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LIVE from the Camino Lillian on the Via


Active Member
I have not written anything to the forum regarding my experience on the Via so far, so here goes.

My son and I left Sevilla onthe 6th of May. Our first stop was Guillena. The walk there was hot, very hot, and the only shade was the one tree that you can see from afar and feels like you´ll never get to it. We rested and napped under it. We walked by a Romeria, hundreds of carts drawn by horses and bulls and tractors, carrying families, men and women dressed in Sevillan typical clothing, as they march along to music or the firing of a rifle, to the shrine of a virgin (El Rocio?) I would have loved to join them for I am sure that night was full of music and dancing and food!!

When we arrived in Guillena, we went to the gym where the "albergue" is and I was a most unhappy pilgrim, after such a long, hot day. It consists of a double gym locker, with 4 very dirty mats on the floor. The showers are awesome, though no privacy. Not having a door for the toilet did not become an issue. I cleaned the place, and Moss, from Holland swept and placed all the garbage in a corner. 6 of us slept there (1 on the floor and 1 on 2 benches put together) and it turned out to be a wonderful group of men, from Holland, Spain, France, Germany and the 2 of us. We would meet up for several stages.

I have developed a love hate relationship with the Via. As the way went north it became more beautiful and the quietness was relaxing. The stages though are very long, with no towns in between to rest or eat, and there was a lot of road walking which affected my right hip and leg for a long time. I had to stay in Merida 3 days to rest and get a quiromasajista ( I called him my quiromasadista) to work on it. I was in pain for most of this walking, and I am sure there is a lesson there, but it is hard to pay attention when in pain!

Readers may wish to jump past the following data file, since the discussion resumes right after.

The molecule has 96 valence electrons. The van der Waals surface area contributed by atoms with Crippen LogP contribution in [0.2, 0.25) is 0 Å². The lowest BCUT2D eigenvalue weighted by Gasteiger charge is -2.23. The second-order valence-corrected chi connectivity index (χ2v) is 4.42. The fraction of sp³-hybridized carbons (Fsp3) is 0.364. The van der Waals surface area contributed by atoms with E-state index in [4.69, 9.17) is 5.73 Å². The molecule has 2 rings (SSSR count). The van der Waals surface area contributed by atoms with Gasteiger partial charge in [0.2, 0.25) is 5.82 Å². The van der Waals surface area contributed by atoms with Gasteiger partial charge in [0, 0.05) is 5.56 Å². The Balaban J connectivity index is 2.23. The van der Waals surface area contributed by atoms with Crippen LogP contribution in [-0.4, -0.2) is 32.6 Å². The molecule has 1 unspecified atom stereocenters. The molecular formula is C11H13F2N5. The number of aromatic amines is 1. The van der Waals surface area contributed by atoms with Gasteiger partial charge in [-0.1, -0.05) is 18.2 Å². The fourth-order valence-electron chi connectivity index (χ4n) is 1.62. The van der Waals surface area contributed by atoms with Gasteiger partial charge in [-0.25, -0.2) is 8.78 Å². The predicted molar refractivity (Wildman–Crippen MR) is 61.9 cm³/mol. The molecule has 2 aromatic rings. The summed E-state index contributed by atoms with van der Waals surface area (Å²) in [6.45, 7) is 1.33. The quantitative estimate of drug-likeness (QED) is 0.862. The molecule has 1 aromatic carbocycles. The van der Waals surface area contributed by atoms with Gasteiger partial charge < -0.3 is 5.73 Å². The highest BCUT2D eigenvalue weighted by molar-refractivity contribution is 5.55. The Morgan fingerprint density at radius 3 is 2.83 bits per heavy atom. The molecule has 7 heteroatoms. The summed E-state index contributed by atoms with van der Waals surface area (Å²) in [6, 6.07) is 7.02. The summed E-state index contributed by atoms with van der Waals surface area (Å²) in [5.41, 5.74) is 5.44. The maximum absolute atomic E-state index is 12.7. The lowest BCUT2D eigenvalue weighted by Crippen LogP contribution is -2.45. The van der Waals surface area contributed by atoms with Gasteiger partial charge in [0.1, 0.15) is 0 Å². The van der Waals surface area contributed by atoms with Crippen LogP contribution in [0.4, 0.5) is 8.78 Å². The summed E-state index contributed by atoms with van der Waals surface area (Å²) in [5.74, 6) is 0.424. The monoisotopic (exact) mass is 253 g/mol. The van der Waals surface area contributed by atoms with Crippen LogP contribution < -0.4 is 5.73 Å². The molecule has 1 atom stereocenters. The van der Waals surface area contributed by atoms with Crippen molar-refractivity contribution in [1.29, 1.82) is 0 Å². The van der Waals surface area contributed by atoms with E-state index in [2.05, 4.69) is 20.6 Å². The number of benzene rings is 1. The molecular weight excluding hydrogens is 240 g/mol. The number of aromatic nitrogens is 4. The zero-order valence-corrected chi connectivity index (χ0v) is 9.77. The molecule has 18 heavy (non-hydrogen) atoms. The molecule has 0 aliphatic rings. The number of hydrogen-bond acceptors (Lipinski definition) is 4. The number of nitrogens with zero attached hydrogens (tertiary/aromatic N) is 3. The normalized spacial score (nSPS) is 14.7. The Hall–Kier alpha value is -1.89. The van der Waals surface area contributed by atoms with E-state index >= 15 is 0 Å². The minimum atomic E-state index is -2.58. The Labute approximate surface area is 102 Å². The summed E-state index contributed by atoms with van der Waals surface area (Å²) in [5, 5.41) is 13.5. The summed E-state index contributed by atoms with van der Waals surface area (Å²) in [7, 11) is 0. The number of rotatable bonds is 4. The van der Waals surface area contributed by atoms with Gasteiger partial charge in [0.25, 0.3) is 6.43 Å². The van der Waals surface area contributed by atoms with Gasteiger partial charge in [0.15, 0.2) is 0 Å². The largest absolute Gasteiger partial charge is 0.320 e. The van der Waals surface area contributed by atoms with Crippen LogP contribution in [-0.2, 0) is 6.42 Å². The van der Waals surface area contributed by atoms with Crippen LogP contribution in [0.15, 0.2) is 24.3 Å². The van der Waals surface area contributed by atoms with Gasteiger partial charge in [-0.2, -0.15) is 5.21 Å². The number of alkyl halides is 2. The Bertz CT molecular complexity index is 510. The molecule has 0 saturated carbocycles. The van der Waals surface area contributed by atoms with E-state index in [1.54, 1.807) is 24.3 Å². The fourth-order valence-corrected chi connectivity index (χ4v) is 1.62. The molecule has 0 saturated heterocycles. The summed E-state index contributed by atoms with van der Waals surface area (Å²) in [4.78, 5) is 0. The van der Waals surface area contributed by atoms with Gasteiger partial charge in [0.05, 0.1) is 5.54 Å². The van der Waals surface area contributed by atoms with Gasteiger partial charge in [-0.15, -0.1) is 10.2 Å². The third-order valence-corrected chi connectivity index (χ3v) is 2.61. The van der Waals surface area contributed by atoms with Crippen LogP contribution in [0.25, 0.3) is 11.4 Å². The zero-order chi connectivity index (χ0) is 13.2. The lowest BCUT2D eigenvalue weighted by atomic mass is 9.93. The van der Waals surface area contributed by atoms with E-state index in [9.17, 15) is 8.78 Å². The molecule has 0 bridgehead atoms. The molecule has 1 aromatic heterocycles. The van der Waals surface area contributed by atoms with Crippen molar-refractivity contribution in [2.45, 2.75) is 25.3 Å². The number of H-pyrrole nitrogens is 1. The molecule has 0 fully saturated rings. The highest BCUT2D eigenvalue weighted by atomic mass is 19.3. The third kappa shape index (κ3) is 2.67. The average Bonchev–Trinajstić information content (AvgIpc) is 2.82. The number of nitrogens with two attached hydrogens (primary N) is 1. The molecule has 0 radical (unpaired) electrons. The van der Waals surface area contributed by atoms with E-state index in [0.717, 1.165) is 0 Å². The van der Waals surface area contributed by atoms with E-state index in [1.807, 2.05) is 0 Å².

The albergues are not bad at all- Although there were some places that did not have one. Have to use a hostal in those towns. The setting for the albergue in Merida is beautiful... at a park. Some were privado, some donativo only. Some free. Definitely one pays more along this camino than onthe Frances. The menus and the albergues tend to be 1 or 2 euros more. The CSJ guide is not up to date. There are more albergues than they mention. The Germans have a guide which is the most up to date I have seen-

Hospitaleros and hostal owners are mixed...some are wonderful and chatty some are matter of fact pay me and there you go. We had one we called angryman, his face always looking pissed off and when he spoke it was in single syllables with a definite forceful tone. Yet, he owned a free albergue where he did not want any donativo and at dinner he and his frown took the most wonderful care of the peregrinos that ate at his place. He truly does care.

The pilgrims tend to be older. That could be due to the time of year. It bothered me because I wanted my son, who was doing his first camino to have some peers, but he actually did not mind at all. Schools are just letting out in many countries, so I am sure the young are coming soon. Mixed europeans so far. None from across the puddles. OOps, yes, a Korean girl who had jsut finished the CF and then came here to do what she can until she has to leave for Korea. Pronounced MeSong (nice name). I took care of a very drunk German man whom I adore and who I have known since the beginning when at a town (which he liked and wanted to stay there because "it has many many nice benches and a good bar") started putting euro bills in people´s pockets at the bar. I then went around and asked for his money back without him knowing. I got most of it back and slipped it into his credencial. I collected alot of money. He is in his early 70s. A Spaniard, Angel, 75 years old was doing his 15th Camino, the 5th on the Via, his favorite. He would walk 30 to 45 kms per day! Incredible athlete.